Administrators at Barton Community College shared plans Thursday for a program to train firefighters. Barton will partner with the Great Bend Fire Department to offer a fire science certificate.
Karyl White, director of Barton’s Emergency Medical Service Education Program, said the college already has state approval to offer a two-year degree in the field. But for several years, the college hasn’t taught fire science courses.
"Unfortunately, we have no equipment," White told the BCC Board of Trustees at the monthly board study session. The plan is to offer a certificate that requires 24 college credits, which can be earned in one year. Completing the certificate "makes them employable immediately," White said. In fact, the program would enable students to begin working within six to nine months, helping smaller, rural departments in the area.
"Local rural fire services struggle to find qualified firefighters and they are also challenged to retain certified personnel," according to information supplied by White and by Julie Kramp, executive director of Workforce Training & Community Education. " To become employable, potential employees need to be certified in Firefighter I and II and EMT." White and Kramp called this a "grow your own" program for area fire departments.
Great Bend Fire Department will host the fire science courses at its facilities and students will use GBFD equipment, but the courses will be open to anyone in the college’s service area. EMT classes will be taught at the college.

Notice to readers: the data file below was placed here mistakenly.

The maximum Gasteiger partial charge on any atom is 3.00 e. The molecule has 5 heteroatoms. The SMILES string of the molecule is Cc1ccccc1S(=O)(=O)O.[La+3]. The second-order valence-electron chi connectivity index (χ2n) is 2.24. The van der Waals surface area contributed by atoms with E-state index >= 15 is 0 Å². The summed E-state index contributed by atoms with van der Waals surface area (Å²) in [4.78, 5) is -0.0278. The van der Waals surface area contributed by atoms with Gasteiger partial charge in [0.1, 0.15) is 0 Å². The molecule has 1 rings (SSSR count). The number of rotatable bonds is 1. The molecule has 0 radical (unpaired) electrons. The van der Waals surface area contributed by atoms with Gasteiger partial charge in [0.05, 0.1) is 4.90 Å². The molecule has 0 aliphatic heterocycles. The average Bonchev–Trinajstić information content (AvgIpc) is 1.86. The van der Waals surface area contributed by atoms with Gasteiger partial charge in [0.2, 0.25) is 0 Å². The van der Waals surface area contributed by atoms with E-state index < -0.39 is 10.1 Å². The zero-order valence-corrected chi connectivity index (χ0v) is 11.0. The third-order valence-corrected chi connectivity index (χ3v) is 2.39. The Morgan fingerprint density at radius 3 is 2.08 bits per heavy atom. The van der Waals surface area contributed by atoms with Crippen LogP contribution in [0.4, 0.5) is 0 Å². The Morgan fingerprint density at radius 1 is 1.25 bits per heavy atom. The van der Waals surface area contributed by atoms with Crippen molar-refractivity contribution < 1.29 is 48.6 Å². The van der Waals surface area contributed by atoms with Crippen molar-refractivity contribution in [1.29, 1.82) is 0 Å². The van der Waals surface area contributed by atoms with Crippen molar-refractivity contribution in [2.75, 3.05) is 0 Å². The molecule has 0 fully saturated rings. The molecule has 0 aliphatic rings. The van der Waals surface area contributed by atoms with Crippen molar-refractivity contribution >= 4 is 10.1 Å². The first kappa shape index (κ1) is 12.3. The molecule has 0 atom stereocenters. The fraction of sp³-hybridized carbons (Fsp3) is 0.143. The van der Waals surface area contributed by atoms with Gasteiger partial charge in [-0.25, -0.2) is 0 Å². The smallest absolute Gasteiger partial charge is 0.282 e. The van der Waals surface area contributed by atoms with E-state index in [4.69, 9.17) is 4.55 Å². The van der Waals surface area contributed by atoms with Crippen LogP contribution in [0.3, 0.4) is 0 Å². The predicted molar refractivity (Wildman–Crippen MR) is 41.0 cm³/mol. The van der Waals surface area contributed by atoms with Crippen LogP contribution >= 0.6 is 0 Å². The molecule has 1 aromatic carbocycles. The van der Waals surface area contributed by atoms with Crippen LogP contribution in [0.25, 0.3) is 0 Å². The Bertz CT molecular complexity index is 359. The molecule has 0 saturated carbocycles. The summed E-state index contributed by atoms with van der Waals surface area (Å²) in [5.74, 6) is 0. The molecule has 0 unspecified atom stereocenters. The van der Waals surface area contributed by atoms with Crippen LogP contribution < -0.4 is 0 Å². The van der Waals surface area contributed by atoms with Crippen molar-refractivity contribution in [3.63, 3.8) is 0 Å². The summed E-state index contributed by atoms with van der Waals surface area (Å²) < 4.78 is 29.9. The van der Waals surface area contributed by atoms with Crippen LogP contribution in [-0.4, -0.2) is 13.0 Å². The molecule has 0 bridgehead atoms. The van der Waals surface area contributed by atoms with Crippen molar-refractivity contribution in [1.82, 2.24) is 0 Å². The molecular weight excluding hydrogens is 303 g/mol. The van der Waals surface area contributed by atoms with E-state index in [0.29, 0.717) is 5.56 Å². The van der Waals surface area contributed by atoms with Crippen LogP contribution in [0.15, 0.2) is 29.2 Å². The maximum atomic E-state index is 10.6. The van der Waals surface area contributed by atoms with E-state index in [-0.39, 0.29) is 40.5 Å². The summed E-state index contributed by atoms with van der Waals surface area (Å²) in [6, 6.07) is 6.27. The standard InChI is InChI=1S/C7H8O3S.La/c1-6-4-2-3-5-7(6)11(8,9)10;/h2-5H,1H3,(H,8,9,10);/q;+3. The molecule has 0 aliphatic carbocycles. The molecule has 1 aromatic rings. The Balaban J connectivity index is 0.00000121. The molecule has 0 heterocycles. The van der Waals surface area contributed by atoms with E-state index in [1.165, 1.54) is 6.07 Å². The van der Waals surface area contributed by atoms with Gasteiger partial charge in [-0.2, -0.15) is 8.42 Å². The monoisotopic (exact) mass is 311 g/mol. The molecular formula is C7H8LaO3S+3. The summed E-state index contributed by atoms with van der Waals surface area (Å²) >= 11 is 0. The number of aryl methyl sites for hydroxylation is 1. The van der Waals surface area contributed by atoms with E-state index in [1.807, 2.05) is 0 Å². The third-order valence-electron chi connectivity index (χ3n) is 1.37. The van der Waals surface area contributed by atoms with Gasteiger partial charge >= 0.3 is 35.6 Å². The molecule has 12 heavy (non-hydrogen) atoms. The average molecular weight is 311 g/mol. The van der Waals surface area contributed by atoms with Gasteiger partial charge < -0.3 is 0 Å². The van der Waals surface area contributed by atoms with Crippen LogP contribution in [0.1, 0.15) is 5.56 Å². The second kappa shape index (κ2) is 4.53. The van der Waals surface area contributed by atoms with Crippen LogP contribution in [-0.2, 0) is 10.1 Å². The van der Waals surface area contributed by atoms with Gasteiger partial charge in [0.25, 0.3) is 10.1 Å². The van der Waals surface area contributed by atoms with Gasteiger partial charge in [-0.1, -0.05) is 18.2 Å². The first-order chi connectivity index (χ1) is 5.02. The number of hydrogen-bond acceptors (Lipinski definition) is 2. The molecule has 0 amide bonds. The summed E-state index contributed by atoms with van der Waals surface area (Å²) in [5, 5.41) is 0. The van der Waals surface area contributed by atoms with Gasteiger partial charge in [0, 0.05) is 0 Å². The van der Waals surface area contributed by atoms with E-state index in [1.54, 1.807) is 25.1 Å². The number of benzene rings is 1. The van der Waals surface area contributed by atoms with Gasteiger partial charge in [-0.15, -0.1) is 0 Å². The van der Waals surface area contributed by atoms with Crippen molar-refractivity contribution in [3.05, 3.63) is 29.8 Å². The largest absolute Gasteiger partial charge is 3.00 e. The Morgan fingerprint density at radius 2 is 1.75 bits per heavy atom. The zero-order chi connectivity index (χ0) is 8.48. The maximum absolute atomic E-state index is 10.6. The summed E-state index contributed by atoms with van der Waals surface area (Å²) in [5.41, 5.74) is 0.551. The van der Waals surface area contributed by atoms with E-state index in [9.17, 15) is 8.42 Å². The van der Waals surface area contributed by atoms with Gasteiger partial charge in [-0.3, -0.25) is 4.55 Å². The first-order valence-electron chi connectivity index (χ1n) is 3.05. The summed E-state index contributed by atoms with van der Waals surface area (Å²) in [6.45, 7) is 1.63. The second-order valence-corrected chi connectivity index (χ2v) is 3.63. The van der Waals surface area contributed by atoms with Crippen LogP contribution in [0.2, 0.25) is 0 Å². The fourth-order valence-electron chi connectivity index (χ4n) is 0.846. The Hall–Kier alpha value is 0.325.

Students who want a two-year degree in fire science will continue to be referred to Hutchinson Community College.
Trustee John Mosier voiced support for the program. "Repeatedly, we hear from businesses in the communities that they appreciate Barton’s responsiveness to business needs, and this is just another example," he said.
Trustees also learned about a change in the Licensed Practical Nursing program, which will now require one more college credit — for a total of 41 credits — to complete.
Dr. Kathleen Kottas, who recently became director of the BCC Nursing Program, explained that the one-hour Home Health course should be reapproved by the Kansas Board of Regents for two credit hours. "Instructors are covering two hours of material," she said. So, the college will add a one-hour LPN Leadership course.
Aside from reflecting what is actually being taught, the extra hour helps students maintain full-time enrollment status, which can help then obtain financial aid and scholarships.